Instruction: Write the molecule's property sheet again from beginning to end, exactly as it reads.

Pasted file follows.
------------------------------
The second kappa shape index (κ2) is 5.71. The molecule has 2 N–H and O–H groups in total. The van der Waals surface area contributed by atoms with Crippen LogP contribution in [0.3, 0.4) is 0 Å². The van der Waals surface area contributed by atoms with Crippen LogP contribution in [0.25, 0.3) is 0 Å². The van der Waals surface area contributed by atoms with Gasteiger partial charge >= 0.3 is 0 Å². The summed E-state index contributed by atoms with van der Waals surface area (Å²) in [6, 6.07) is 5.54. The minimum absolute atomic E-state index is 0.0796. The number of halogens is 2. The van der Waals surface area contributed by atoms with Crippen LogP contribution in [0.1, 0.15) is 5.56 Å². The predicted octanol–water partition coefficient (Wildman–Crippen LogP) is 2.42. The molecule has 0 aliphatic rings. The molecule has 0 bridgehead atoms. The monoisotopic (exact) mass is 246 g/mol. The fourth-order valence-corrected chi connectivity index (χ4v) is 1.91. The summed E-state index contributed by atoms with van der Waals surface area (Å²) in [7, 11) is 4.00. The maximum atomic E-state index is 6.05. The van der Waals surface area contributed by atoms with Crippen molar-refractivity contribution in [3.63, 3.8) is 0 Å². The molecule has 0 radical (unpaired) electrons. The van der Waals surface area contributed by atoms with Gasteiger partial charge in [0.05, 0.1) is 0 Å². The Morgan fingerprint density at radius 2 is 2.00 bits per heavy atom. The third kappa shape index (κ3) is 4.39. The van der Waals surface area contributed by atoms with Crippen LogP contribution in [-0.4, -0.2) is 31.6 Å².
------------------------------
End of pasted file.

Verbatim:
The second kappa shape index (κ2) is 5.71. The molecule has 2 N–H and O–H groups in total. The van der Waals surface area contributed by atoms with Crippen LogP contribution in [0.3, 0.4) is 0 Å². The van der Waals surface area contributed by atoms with Crippen LogP contribution in [0.25, 0.3) is 0 Å². The van der Waals surface area contributed by atoms with Gasteiger partial charge >= 0.3 is 0 Å². The summed E-state index contributed by atoms with van der Waals surface area (Å²) in [6, 6.07) is 5.54. The minimum absolute atomic E-state index is 0.0796. The number of halogens is 2. The van der Waals surface area contributed by atoms with Crippen LogP contribution in [0.1, 0.15) is 5.56 Å². The predicted octanol–water partition coefficient (Wildman–Crippen LogP) is 2.42. The molecule has 0 aliphatic rings. The molecule has 0 bridgehead atoms. The monoisotopic (exact) mass is 246 g/mol. The fourth-order valence-corrected chi connectivity index (χ4v) is 1.91. The summed E-state index contributed by atoms with van der Waals surface area (Å²) in [7, 11) is 4.00. The maximum atomic E-state index is 6.05. The van der Waals surface area contributed by atoms with Crippen molar-refractivity contribution in [3.63, 3.8) is 0 Å². The molecule has 0 radical (unpaired) electrons. The van der Waals surface area contributed by atoms with Gasteiger partial charge in [0.05, 0.1) is 0 Å². The Morgan fingerprint density at radius 2 is 2.00 bits per heavy atom. The third kappa shape index (κ3) is 4.39. The van der Waals surface area contributed by atoms with Crippen LogP contribution in [-0.4, -0.2) is 31.6 Å².